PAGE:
In case of a software audit, it is important that you have all necessary documentation for the used software products that you’ve purchased. If you don’t, you are putting your organization at high risk of a fine. Our company provides complete ownership documentation for the products that we offer (Declaration of uninstallation, invoice, and other legally required documents) as well as audit assistance if needed, so there's nothing to worry about. We have never come across a single case of negative ruling in a software audit of the products that we provide. You can read more about audits in our article.
Legal history of used software
In case you would like to learn more about the major court decisions and EU directives that influenced the situation on the market with used software, take a look at the overview below.
The German Federal Court of Justice decided that a computer program (OEM version), which has been placed on the market by the manufacturer, or with his consent can be distributed further even without the associated hardware.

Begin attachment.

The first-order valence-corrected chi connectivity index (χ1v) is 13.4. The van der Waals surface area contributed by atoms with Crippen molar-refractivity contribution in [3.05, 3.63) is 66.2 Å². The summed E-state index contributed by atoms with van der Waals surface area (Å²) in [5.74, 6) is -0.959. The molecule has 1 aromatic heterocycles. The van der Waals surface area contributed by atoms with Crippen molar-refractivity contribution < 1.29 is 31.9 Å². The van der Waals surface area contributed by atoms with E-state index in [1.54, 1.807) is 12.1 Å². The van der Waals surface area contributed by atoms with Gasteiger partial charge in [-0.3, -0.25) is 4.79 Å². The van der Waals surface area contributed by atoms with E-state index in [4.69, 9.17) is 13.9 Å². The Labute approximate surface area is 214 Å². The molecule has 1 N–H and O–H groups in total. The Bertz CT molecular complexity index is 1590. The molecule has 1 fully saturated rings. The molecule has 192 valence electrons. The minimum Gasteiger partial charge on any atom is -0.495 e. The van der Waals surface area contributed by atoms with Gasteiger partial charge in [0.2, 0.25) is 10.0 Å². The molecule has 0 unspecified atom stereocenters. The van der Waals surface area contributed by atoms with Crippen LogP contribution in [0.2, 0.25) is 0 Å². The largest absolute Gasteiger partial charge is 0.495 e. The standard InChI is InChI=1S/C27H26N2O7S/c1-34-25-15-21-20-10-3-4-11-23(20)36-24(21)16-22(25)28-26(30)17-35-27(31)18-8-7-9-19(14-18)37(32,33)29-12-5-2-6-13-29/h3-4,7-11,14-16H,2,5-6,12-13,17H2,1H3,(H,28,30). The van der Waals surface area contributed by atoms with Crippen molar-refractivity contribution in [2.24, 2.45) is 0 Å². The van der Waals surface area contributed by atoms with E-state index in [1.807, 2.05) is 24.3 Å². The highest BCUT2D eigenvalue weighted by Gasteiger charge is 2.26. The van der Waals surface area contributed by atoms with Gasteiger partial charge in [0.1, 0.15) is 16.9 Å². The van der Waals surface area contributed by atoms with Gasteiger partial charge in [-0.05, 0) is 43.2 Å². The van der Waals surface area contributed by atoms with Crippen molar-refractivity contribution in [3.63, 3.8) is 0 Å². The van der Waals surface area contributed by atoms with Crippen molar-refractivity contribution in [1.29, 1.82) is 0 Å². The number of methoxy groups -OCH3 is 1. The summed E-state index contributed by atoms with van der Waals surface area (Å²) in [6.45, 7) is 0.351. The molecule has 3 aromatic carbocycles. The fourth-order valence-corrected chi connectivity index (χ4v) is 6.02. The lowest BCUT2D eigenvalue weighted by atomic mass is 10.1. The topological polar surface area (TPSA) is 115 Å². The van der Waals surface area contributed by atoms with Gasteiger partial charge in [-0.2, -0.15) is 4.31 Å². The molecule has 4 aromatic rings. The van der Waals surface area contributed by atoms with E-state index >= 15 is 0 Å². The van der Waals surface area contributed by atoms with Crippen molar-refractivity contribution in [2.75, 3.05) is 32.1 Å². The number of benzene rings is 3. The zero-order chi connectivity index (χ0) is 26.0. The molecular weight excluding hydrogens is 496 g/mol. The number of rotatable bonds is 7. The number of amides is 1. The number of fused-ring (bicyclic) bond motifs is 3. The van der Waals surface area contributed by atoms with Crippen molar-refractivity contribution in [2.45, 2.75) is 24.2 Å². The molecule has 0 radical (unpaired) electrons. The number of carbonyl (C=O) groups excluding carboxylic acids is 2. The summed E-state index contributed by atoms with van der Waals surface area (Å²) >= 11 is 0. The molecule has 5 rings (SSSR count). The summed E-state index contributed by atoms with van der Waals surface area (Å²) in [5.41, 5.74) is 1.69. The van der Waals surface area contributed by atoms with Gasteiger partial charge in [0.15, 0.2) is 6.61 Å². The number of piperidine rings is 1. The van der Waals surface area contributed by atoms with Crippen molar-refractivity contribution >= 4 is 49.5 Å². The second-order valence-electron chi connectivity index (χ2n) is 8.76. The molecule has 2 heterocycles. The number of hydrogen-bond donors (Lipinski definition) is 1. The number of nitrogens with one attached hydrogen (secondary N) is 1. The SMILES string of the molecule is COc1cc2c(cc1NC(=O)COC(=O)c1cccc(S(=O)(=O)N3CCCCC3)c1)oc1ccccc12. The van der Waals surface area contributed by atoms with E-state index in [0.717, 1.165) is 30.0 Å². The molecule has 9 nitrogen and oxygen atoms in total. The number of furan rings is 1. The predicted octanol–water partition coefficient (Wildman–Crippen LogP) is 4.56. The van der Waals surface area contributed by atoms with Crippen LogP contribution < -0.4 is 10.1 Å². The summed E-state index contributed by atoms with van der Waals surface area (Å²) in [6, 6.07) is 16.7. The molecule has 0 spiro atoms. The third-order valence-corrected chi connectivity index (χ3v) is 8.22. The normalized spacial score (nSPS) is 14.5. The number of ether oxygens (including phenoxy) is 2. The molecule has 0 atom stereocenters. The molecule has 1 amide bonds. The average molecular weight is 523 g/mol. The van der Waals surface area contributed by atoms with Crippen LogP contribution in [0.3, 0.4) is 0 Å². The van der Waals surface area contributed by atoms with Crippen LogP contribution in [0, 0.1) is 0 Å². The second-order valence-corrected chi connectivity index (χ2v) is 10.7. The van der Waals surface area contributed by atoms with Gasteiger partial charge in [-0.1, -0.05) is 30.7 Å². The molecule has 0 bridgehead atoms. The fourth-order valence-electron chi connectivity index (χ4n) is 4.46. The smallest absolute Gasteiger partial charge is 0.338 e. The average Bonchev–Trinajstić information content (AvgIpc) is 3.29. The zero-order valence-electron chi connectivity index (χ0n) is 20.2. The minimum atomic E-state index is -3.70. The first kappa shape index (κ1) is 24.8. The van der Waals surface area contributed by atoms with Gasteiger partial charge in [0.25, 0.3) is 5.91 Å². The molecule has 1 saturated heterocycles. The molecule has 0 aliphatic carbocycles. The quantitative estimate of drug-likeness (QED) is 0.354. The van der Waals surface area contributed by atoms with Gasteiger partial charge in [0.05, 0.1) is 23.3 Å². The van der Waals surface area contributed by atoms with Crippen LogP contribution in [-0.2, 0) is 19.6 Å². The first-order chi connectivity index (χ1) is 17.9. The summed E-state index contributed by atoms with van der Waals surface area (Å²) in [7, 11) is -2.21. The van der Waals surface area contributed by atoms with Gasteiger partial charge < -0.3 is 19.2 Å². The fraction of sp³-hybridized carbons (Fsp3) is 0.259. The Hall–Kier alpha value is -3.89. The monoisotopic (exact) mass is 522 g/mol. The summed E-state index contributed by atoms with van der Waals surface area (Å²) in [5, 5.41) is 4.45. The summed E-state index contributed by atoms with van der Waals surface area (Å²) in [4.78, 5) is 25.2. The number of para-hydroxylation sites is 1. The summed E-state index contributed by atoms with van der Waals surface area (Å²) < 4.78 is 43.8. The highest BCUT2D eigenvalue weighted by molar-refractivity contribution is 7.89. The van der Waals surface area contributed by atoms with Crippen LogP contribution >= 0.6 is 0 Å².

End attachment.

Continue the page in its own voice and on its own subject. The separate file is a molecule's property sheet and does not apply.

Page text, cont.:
The EU Directive 2001/29/EC released in May 2001 harmonized the exhaustion of copyright, which the whole concept of used software is built on.
“The first sale in the Community of the original of a work or copies thereof by the rightholder or with his consent exhausts the right to control resale of that object in the Community.”
– Excerpt from the Directive 2001/29/EC
The reference for a preliminary ruling from the Hoge Raad der Nederlanden (Netherlands) in Case C-41/04 Levob Verzekeringen BV, OV Bank NV v Staatssecretaris van Financiën from May 2005 states that: